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Alright, maybe this isn't that big of a deal, but I'm in perfectionist mode, so here it goes.

Imagine you've got a 3000x3000 image in Photoshop on a 1680x1050 (or whatever it is) monitor. Obviously, you're going to have some scroll bars. Let's say you adjust the window, from being maximized, to being in a normal state... or perhaps it was in a normal state to begin with, but you resized it. Obviously, the portion of the document that is on the screen is going to shrink.

My question is, out of the original portion, which section of it should remain in the display. I came up with three different possibilities. A diagram is included below, showing how the three different methods would work in three different cases where the window was being shrunk. The original portion of the screen that was being displayed is shown in gray, and the portion of the screen displayed after the resize is shown in red.

  1. Retain the same upper-left coordinate. This method is depicted in the upper-left in the diagram.

  2. Retain the same center. This method is depicted in the upper-right in the diagram.

  3. Use the existing proportions to come up with proportions for the zoom. If the original portion is in the center, it zooms to the center. If the original portion is off to the side, it favors that side when zooming. This method is depicted in the lower-right in the diagram.

enter image description here

Obviously, also, if you were to consider a scenario where the user increases the size of the window, you could reverse this diagram and assume the original portion is marked in red and the displayed portion resulting from the resize is marked in gray.

Anyways, what do you guys think? (PS: I don't have Photoshop on this computer, so if anyone wants to chime in with how they handle this, that would be interesting to know as well.)

 

UPDATE #1

As of right now, the user can only scroll off the document so much. (See diagram below.) This causes a small problem with the "retain the center" method, which is that if you're in a corner, and you resize the form, then you are no longer in the corner, which seems odd.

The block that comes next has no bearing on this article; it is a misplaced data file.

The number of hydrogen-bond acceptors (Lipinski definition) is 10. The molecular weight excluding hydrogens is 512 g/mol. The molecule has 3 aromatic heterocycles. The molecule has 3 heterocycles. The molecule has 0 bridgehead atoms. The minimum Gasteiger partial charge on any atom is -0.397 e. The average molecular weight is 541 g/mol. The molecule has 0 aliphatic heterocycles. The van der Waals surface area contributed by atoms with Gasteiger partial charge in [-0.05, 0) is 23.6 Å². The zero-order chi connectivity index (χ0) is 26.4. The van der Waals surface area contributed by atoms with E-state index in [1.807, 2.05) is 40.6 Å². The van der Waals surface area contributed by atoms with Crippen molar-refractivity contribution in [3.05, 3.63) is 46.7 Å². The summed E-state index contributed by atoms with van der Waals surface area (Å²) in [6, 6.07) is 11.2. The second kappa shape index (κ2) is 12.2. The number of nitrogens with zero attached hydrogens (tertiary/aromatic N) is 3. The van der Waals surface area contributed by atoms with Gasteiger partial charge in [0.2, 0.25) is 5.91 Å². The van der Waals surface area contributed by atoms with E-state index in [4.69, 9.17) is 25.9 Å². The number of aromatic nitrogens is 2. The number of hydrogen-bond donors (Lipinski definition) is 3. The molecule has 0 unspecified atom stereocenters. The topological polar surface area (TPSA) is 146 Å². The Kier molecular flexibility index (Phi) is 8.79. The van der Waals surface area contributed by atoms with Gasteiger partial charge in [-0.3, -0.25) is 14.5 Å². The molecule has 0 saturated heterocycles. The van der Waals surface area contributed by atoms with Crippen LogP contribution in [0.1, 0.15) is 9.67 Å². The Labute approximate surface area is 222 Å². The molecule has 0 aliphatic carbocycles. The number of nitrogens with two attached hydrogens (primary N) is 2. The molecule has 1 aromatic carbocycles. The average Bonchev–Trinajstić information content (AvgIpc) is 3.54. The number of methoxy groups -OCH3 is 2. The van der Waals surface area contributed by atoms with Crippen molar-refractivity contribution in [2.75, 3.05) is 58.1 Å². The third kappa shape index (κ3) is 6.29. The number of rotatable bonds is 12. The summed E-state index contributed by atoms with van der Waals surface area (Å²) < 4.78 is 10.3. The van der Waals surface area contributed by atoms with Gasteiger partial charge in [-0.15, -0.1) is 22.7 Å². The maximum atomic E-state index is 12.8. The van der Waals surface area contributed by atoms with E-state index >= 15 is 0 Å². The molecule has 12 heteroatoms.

enter image description here

If I go with the center method, should I just ignore this, or should I allow the user to scroll off to the side more, only stopping them once the center of the display is about to move off the document?

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Assuming no preference for any edge of the image like you would with a webpage, then centre on centre of current view if nothing selected, otherwise centre on centre of selection. –  Roger Attrill Jul 5 '12 at 6:28
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How are you resizing? I would hypothesize that if you're resizing by dragging the window corners / edges then the user would expect different results based on which corner / edge they dragged, but if you're switching from maximized to 'Restore Down' (as Microsoft calls it) then user expectation may be different as well. –  JonW Jul 5 '12 at 7:54
    
@JonW Yeah, it does seem rather intuitive to retain the opposite corner/side if you're scaling using the border of the window. Pretty good idea! Man... who knew resizing would be such a PITA! It's amazing the features we take for granted, without ever thinking about the thought and code put into them. I bet my coworkers would give me an unimpressed smirk if I told them I spent several hours thinking about resizing. –  Michael Jul 5 '12 at 8:37
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1 Answer 1

I would go for option 2 (retain the same centre). This approach means that a user who has focussed on the part of the image which is of interest (which they would typically have in the centre of their visual field) can retain that focus. In practice, people tend to keep items of interest centrally located rather than on the periphery.

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Please see the update of the question (at the very bottom) and let me know your thoughts! –  Michael Jul 5 '12 at 8:35
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